How Ready Is Our Erp For Upcoming GST?


With 1st July, 2017 set as the final date for its implementation, many of the large business conglomerates have already taken the initiative to make the necessary changes in the current Enterprise Resource Planning (ERP) systems. Some of the major players like SAP and Oracle have already given their nod for incorporation in various GST compliance requirements within their current system for both the current as well as upcoming customers.

There is one big task in data migration that affects the master as well as transaction data as it requires widespread deployment of resources. Thus, it becomes all the more imperative to evaluate and identify certain areas that will impact implementation of GST within their ERP system.

Let us discuss in detail about some of the functionalities of a potent GST calculator and how it will impact the ERP.  We shall now examine if our ERP is actually ready for GST.

  • Books of accounts

Previously, business entities that were involved in the business of selling goods and delivering services together were required to maintain separate books of accounts and different codes for service tax and VAT related transactions. Such codes will become one, once GST takes complete effect. Keeping the GST law in mind, proper attention needs to be given if we are looking to carry forward the tax credit pertaining to the closing balance as per new account codes.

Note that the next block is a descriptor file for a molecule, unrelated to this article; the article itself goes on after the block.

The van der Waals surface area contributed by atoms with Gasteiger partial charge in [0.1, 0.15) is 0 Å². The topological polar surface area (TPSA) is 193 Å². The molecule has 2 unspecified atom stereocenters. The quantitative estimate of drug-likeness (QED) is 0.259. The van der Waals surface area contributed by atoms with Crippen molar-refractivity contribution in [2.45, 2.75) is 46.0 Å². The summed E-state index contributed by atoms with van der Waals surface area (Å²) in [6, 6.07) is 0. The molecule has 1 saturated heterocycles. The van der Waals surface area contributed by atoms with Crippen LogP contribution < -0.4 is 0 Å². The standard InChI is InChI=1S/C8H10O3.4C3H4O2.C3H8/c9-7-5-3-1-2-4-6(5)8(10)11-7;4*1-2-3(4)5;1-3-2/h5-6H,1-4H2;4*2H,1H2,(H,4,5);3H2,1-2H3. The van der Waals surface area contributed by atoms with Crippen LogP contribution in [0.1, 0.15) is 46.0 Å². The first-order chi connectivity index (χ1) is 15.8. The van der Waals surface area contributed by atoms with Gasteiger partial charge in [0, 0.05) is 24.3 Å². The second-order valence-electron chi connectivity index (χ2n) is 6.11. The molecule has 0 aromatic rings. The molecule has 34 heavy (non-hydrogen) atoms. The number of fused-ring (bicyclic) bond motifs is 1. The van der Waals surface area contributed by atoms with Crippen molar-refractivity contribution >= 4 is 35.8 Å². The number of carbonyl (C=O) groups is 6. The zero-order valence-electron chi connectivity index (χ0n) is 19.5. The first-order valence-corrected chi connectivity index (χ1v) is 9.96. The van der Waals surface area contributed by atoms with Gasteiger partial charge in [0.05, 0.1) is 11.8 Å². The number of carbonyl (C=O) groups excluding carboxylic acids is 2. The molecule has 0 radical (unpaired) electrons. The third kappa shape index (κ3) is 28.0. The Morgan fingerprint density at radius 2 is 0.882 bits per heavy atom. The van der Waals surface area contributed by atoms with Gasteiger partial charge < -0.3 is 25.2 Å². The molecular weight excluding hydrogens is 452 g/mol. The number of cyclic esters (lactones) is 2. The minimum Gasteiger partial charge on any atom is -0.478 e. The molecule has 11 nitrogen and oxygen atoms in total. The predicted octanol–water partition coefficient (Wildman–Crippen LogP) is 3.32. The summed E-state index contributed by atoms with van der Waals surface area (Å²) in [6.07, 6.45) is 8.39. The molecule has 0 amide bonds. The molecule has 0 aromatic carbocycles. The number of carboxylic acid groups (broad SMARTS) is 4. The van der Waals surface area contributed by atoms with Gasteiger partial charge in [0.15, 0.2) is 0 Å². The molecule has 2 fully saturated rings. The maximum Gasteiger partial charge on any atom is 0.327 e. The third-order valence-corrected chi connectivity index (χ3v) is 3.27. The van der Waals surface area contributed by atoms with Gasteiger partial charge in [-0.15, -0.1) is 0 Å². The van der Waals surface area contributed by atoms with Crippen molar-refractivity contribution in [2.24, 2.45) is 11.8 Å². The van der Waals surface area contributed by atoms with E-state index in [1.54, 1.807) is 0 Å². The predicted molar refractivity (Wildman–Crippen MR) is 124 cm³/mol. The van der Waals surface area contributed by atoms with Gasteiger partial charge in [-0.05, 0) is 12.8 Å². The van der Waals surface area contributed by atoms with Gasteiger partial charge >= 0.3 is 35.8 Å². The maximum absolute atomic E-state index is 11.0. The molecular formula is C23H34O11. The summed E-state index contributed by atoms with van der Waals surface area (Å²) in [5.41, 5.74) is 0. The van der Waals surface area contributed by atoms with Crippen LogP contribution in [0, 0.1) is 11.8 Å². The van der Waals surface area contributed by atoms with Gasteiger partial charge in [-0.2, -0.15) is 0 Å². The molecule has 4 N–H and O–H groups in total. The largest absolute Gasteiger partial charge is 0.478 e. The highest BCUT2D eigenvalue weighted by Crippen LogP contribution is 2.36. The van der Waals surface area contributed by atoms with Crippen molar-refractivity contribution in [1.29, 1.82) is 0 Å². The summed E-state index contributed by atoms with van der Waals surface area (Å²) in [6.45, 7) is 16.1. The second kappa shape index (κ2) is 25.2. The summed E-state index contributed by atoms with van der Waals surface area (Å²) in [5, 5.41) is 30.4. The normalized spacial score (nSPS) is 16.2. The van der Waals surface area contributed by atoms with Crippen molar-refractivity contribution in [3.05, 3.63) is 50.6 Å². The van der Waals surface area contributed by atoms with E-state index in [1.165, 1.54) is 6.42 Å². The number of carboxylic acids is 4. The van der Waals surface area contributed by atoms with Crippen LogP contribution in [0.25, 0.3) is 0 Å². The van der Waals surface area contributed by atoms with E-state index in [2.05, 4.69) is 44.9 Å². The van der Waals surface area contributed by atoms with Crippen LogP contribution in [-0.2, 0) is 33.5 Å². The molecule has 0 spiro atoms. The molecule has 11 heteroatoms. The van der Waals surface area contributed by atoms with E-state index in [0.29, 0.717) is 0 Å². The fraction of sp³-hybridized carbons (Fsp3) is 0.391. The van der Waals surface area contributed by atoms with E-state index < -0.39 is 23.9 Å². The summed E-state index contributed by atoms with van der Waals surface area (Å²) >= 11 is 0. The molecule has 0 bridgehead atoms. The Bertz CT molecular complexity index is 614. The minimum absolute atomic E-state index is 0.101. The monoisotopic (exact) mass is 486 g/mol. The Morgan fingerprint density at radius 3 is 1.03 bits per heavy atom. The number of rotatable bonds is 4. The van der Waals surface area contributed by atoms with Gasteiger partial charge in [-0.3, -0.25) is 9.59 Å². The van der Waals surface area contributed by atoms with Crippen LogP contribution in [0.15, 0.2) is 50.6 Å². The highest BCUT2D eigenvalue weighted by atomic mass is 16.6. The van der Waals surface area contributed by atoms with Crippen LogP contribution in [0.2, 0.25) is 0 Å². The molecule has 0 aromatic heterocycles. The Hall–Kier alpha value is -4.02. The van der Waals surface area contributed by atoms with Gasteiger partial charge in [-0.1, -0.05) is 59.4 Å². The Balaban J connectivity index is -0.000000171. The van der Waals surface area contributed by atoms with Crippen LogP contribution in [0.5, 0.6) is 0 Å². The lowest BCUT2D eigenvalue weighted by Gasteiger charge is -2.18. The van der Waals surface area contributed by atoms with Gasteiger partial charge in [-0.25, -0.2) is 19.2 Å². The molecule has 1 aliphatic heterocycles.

• Information about master data

The blueprint of GST bill has defined new rules in line with the charge of tax, place where goods and services need to be supplied. There will be a visible difference on the basis of these rules and there will be different tax rates that will be applicable for various transactions. To take care of such scenarios, there is a requirement to make sure that we revisit the master file with relevant data such as warehouse information, customer’s bill drawn to, Ship to address, and master list of items etc. This would play a pivotal role in streamlining the tax determination and reporting mechanism in the ERP system.

  • Workflows and reporting mechanism

It must be noted that a major area of change that remains would be workflows and reporting framework. With the introduction of new calculator for indirect tax, GST calculator, all the current taxes would instantly become obsolete and there are new reports that need to be designed as per the GST Bill. Consolidating the tax compliance in the ERP model would lead organisations to become more vulnerable and will result in timely submission, since it will become the only point of failure for overall reporting leading to more robust mechanism that needs to be implemented.

We can interpret that transitioning to GST would not be an easy task without a decent ERP system in place.